"We note at the outset of discussion of this issue [whether the government did prove an overt act in furtherance of the alleged conspiracy under 21 U. S.C. § 174] that the narcotics statute here involved contains a conspiracy provision which, unlike the general conspiracy statute, 18 U.S.C. § 371, does not in terms require the doing of `any act to effect the object of the conspiracy.' One district court has concluded that an overt act need not be proven under 21 U.S.C. § 174. United States v. Gardner, 202 F. Supp. 256 (N.D.Cal.1962) . . . [W]e do not think it necessary to explore this issue."
Id. at 396.

See also United States v. Clayton, 450 F.2d 16, n. 14 (1st Cir. 1971). The Armone and Clayton cases indicate that neither the 1st nor 2nd Circuits have ruled on the question.

Sections 174 and 176a of Title 21 are not unique in not requiring an overt act as an essential element of the crime of conspiracy. Section 11 of the Selective Training and Service Act of 1940, 54 Stat. 894-895, made it a crime to commit any of the substantive acts enumerated therein "or [to] conspire to do so." In Singer v. United States, 323 U.S. 338, 65 S. Ct. 282, 89 L. Ed. 285 (1945), the indictment charged two defendants with having conspired to aid Singer in evading service in the armed forces. It did not allege any overt act. The judgment of conviction was affirmed. The Court held that "The section does not require an overt act for the offense of conspiracy." Id. at 340, 65 S. Ct. at 283. To the same effect, see also United States v. O'Connell, 126 F.2d 807 (2d Cir.), cert. denied, Houlihan v. United States, 316 U.S. 700, 62 S. Ct. 1297, 86 L. Ed. 1769 (1942).

In October of 1970, a new drug law, "Drug Abuse Prevention and Control Act", 21 U.S.C. § 801 et seq., was enacted in order to unify and integrate the various drug statutes that were contained in several titles of the United States Code. See 1970 U.S.Code Cong. & Admin.News at p. 4367. 21 U.S.C. § 846 is a conspiracy section which provides that "any person who attempts or conspires to commit any offense defined in this subchapter is punishable by imprisonment . . ."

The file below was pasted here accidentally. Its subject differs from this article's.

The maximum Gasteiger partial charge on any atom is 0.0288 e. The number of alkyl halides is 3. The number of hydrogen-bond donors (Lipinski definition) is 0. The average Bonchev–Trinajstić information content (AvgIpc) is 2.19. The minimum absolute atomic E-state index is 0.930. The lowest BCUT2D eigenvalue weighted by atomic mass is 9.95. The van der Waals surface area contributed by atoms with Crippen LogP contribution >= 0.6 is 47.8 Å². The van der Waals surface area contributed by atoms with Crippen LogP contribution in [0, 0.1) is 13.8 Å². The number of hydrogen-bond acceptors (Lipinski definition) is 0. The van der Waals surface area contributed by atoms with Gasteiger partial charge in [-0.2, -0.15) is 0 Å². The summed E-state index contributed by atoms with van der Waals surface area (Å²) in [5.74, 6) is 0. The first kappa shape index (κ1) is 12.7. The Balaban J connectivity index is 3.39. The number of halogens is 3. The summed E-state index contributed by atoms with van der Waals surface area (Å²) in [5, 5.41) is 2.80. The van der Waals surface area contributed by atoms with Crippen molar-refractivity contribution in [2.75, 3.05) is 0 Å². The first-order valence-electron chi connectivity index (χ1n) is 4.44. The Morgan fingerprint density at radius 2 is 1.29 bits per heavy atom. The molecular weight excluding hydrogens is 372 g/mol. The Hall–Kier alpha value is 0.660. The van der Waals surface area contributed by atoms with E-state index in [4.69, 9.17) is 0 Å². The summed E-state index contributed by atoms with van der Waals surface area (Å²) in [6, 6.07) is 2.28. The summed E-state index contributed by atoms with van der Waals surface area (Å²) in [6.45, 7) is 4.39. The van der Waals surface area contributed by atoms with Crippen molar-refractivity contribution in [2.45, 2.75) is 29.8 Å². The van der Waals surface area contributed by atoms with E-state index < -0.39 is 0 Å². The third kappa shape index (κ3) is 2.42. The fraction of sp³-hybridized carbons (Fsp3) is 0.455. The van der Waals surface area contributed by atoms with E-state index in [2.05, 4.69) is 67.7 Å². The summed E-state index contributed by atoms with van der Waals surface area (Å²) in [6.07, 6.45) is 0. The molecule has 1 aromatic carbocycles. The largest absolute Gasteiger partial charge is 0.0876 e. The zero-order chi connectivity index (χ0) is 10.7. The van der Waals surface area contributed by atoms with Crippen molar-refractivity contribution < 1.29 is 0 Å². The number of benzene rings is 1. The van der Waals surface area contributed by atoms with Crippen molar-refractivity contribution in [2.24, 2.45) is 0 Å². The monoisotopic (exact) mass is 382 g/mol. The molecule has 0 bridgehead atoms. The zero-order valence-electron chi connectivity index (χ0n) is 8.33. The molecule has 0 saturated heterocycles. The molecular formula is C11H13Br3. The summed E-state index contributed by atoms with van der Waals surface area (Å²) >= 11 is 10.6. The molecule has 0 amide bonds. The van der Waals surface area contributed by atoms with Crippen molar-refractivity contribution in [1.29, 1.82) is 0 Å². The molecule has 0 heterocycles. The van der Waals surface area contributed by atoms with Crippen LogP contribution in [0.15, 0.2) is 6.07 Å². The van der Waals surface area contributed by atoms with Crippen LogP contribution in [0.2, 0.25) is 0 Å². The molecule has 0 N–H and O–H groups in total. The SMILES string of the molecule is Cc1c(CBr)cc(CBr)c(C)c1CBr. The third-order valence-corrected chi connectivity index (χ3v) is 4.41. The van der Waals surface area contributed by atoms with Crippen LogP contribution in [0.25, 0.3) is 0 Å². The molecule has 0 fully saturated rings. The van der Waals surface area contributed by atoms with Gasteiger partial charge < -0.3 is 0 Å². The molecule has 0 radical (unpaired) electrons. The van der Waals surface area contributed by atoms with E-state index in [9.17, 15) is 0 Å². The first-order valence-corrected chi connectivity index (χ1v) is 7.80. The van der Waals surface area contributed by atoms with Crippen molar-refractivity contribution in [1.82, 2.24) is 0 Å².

The court has not been able to find any judicial decisions, with reference to this relatively new section of the Code, on the issue of whether or not overt acts need be alleged in an indictment grounded on 21 U.S.C. § 846. There is no legislative history reporting any discussion of this conspiracy section. But, from the declared purpose of the entire Drug Abuse Prevention and Control Act of 1970, there does not appear to have been any intention or attempt on the part of the Congress to change the previous law, relating to narcotics conspiracies, contained in 21 U.S.C. §§ 174 and 176a.

Count Two (the conspiracy count) of the instant indictment is grounded on 21 U.S.C. § 846. The motion to dismiss the indictment for failure to allege any overt act is hereby denied.

The defendant has also moved to require the government to state all of the overt acts "claimed by the United States of America to have been committed by the defendant or co-defendant or any other person on behalf of said conspiracy." In essence, the defendant *553 Guerrero is seeking an order that would require the government to disclose all of its evidence in support of the conspiracy count. This motion is denied.

This is an order.